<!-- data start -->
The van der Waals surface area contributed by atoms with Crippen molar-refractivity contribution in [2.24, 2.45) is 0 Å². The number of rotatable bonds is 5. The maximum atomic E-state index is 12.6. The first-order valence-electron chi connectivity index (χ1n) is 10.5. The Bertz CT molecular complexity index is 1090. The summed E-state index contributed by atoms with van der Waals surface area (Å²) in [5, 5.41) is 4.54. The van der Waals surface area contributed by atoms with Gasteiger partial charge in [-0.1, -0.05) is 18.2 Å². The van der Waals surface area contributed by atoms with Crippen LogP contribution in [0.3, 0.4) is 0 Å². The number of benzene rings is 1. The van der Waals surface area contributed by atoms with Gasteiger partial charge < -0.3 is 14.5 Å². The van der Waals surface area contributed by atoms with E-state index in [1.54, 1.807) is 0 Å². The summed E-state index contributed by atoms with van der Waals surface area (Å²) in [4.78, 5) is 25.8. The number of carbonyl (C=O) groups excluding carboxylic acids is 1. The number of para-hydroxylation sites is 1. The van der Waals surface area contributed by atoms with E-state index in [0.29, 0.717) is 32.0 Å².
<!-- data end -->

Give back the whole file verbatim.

The van der Waals surface area contributed by atoms with Crippen molar-refractivity contribution in [2.24, 2.45) is 0 Å². The number of rotatable bonds is 5. The maximum atomic E-state index is 12.6. The first-order valence-electron chi connectivity index (χ1n) is 10.5. The Bertz CT molecular complexity index is 1090. The summed E-state index contributed by atoms with van der Waals surface area (Å²) in [5, 5.41) is 4.54. The van der Waals surface area contributed by atoms with Gasteiger partial charge in [-0.1, -0.05) is 18.2 Å². The van der Waals surface area contributed by atoms with Crippen LogP contribution in [0.3, 0.4) is 0 Å². The number of benzene rings is 1. The van der Waals surface area contributed by atoms with Gasteiger partial charge < -0.3 is 14.5 Å². The van der Waals surface area contributed by atoms with E-state index in [1.54, 1.807) is 0 Å². The summed E-state index contributed by atoms with van der Waals surface area (Å²) in [4.78, 5) is 25.8. The number of carbonyl (C=O) groups excluding carboxylic acids is 1. The number of para-hydroxylation sites is 1. The van der Waals surface area contributed by atoms with E-state index in [0.29, 0.717) is 32.0 Å².